However, some customers will only get a few percent price reduction every year, no matter what the production cost savings are. This is the case of high-mix, low-volume customers on less competitive markets (industrial, medical, military, aeronautic). Their products often have very long life cycles and huge safety requirements making it very complicated to redesign a product and change a component. As a result: manufacturers have no pressure to lower their prices since they are sure of keeping all the volumes for the next 10 or 20 years of product lifetime.

But this can only be true if manufacturers keep control over their distributors. Indeed, distributors have access to good prices thanks to high-volume customers. Manufacturers need to keep it clear that those good prices should be restricted to a few end customers only.

This is why  when you request a quote on a few manufacturing part numbers (MPN), distributors will always request you to disclose the customer part numbers (CPN), the end products and the end customers beforehand. They will then cross your information with the manufacturer price registration lists. If a price is registered, distributors will not be able to answer below a price (often high) fixed by the manufacturer.

Just an example to see how far the control can go: I went on an example of a high price (slightly higher than public online prices) on a high value reference ($500k/year, which starts to be high in Western countries). On one of the top authorized distributor website (that did not have the contract), I compared the price before, and after being logged with the customer login. Logged, the price was 80% higher than the public price! Higher, not lower!! Next, I used the login of another customer, and the price dropped 30% lower than the public price. The difference? +150% between those two customers for the same transaction.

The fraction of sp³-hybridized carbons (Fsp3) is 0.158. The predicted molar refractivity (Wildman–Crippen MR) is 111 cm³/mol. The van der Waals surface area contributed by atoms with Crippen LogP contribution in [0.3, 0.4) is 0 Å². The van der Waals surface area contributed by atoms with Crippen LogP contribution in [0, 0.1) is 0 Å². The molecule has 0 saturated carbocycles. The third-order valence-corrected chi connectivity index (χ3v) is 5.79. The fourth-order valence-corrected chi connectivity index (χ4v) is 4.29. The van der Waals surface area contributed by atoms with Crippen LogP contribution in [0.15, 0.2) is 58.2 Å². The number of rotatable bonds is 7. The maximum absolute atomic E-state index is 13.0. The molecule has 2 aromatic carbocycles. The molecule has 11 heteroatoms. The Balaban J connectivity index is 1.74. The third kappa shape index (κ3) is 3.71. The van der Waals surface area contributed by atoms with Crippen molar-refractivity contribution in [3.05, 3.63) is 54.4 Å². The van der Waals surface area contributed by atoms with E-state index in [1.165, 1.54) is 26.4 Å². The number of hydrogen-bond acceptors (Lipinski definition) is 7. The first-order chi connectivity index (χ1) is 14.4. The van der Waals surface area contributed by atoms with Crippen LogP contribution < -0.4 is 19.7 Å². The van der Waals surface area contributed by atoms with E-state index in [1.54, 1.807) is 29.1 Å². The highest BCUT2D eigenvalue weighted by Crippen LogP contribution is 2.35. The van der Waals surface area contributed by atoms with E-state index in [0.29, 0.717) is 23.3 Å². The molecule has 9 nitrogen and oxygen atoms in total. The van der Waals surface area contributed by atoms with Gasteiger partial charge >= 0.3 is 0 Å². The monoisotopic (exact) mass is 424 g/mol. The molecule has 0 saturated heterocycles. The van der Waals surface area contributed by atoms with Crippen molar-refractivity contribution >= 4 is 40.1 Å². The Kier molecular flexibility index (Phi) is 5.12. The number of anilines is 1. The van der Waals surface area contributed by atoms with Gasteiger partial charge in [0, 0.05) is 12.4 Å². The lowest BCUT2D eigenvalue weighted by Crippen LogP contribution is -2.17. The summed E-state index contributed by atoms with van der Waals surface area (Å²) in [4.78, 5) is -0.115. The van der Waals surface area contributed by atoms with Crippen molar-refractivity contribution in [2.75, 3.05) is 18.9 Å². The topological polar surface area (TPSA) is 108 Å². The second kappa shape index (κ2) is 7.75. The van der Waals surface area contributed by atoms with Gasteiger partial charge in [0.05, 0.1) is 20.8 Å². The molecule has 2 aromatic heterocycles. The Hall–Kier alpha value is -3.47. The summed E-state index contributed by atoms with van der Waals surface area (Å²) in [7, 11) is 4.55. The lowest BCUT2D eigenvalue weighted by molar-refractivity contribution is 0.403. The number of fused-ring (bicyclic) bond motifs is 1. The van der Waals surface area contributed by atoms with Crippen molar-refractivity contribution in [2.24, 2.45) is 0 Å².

Digitization will force price transparency

Those price control mechanisms are designed against price transparency. But I’m convinced the digital revolution to come will force price transparency, because digitization will empower buyers with real-time data on a global scale. 

There are already signs that it has begun. The Internet brought worldwide publication of public prices thru e-commerce web sites. This led to online price comparison tools. As a result, manufacturer pricing policies tend to get global: previously per country, now per continent, and soon worldwide. A few years ago, one of our main activities was to provide real-time alerts when a negotiated price was higher than a public catalog price. Of course, this helps to correct a few price discrepancies. Already, Amazon is selling electronic components. I’m not sure they will accept custom prices per customer yet… And I’m sure manufacturers are under pressure to change their rules. 

The new era of purchasing & supplier partnership

The good news is that price transparency will make the old line-by-line price negotiation obsolete for most components. Savings will be tied to annual rebates for reaching certain volumes or paying earlier. 

Further, we will be more focused on making sure we have the right distributor and manufacturer portfolios to bring innovation and value to our end customers. We will seek for partners helping our go-to-market by identifying the best innovations. We will look for exclusive commercial relationships and for sharing supplier risks and rewards. And all this is a tenfold improvement over getting another penny off the unit price.